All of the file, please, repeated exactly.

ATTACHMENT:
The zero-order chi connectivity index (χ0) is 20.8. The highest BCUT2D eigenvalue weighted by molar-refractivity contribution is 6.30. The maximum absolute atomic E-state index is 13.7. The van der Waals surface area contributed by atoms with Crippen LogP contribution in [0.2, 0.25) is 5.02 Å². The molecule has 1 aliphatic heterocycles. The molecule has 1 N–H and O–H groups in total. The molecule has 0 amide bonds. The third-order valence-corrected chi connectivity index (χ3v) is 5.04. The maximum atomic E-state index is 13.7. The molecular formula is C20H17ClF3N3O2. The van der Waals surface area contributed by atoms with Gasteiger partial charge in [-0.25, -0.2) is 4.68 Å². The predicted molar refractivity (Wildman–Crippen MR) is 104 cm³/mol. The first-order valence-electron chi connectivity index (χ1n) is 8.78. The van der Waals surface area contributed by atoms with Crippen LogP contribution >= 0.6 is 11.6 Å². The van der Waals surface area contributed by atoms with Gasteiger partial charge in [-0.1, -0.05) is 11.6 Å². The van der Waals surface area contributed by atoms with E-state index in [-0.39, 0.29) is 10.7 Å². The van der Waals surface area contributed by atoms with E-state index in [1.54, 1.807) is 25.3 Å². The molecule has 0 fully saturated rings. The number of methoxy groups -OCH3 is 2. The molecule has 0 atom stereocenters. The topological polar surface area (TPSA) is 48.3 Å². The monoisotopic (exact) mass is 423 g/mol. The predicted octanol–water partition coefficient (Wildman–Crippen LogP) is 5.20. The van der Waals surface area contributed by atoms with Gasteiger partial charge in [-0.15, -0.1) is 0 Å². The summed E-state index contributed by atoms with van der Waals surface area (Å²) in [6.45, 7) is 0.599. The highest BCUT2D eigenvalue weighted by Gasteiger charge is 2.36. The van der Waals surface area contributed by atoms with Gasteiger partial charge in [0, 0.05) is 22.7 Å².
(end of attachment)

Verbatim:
The zero-order chi connectivity index (χ0) is 20.8. The highest BCUT2D eigenvalue weighted by molar-refractivity contribution is 6.30. The maximum absolute atomic E-state index is 13.7. The van der Waals surface area contributed by atoms with Crippen LogP contribution in [0.2, 0.25) is 5.02 Å². The molecule has 1 aliphatic heterocycles. The molecule has 1 N–H and O–H groups in total. The molecule has 0 amide bonds. The third-order valence-corrected chi connectivity index (χ3v) is 5.04. The maximum atomic E-state index is 13.7. The molecular formula is C20H17ClF3N3O2. The van der Waals surface area contributed by atoms with Gasteiger partial charge in [-0.25, -0.2) is 4.68 Å². The predicted molar refractivity (Wildman–Crippen MR) is 104 cm³/mol. The first-order valence-electron chi connectivity index (χ1n) is 8.78. The van der Waals surface area contributed by atoms with Crippen LogP contribution >= 0.6 is 11.6 Å². The van der Waals surface area contributed by atoms with Gasteiger partial charge in [-0.1, -0.05) is 11.6 Å². The van der Waals surface area contributed by atoms with E-state index in [-0.39, 0.29) is 10.7 Å². The van der Waals surface area contributed by atoms with E-state index in [1.54, 1.807) is 25.3 Å². The molecule has 0 fully saturated rings. The number of methoxy groups -OCH3 is 2. The molecule has 0 atom stereocenters. The topological polar surface area (TPSA) is 48.3 Å². The monoisotopic (exact) mass is 423 g/mol. The predicted octanol–water partition coefficient (Wildman–Crippen LogP) is 5.20. The van der Waals surface area contributed by atoms with Gasteiger partial charge in [-0.15, -0.1) is 0 Å². The summed E-state index contributed by atoms with van der Waals surface area (Å²) in [6.45, 7) is 0.599. The highest BCUT2D eigenvalue weighted by Gasteiger charge is 2.36. The van der Waals surface area contributed by atoms with Gasteiger partial charge in [0, 0.05) is 22.7 Å².